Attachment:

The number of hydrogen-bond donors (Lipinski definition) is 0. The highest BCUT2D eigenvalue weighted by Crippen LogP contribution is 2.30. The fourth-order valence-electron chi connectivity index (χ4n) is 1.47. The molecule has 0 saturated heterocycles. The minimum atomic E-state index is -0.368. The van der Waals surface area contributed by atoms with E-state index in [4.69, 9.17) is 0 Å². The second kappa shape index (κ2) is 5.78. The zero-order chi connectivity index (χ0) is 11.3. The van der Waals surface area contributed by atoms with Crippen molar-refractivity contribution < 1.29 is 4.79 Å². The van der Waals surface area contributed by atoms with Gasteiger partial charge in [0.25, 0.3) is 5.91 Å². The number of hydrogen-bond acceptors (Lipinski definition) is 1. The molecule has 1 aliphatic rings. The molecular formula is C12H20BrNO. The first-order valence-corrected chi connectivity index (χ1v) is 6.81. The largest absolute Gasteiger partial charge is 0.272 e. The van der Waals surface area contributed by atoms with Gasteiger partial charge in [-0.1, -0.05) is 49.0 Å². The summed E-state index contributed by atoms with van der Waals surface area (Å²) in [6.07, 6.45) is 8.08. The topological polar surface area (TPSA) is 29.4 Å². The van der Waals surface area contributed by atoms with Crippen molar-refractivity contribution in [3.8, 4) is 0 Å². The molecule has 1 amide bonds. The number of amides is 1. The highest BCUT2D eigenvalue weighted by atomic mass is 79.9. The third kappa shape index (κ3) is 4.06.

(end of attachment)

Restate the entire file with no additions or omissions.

The number of hydrogen-bond donors (Lipinski definition) is 0. The highest BCUT2D eigenvalue weighted by Crippen LogP contribution is 2.30. The fourth-order valence-electron chi connectivity index (χ4n) is 1.47. The molecule has 0 saturated heterocycles. The minimum atomic E-state index is -0.368. The van der Waals surface area contributed by atoms with E-state index in [4.69, 9.17) is 0 Å². The second kappa shape index (κ2) is 5.78. The zero-order chi connectivity index (χ0) is 11.3. The van der Waals surface area contributed by atoms with Crippen molar-refractivity contribution < 1.29 is 4.79 Å². The van der Waals surface area contributed by atoms with Gasteiger partial charge in [0.25, 0.3) is 5.91 Å². The number of hydrogen-bond acceptors (Lipinski definition) is 1. The molecule has 1 aliphatic rings. The molecular formula is C12H20BrNO. The first-order valence-corrected chi connectivity index (χ1v) is 6.81. The largest absolute Gasteiger partial charge is 0.272 e. The van der Waals surface area contributed by atoms with Gasteiger partial charge in [-0.1, -0.05) is 49.0 Å². The summed E-state index contributed by atoms with van der Waals surface area (Å²) in [6.07, 6.45) is 8.08. The topological polar surface area (TPSA) is 29.4 Å². The van der Waals surface area contributed by atoms with Crippen molar-refractivity contribution in [3.8, 4) is 0 Å². The molecule has 1 amide bonds. The number of amides is 1. The highest BCUT2D eigenvalue weighted by atomic mass is 79.9. The third kappa shape index (κ3) is 4.06.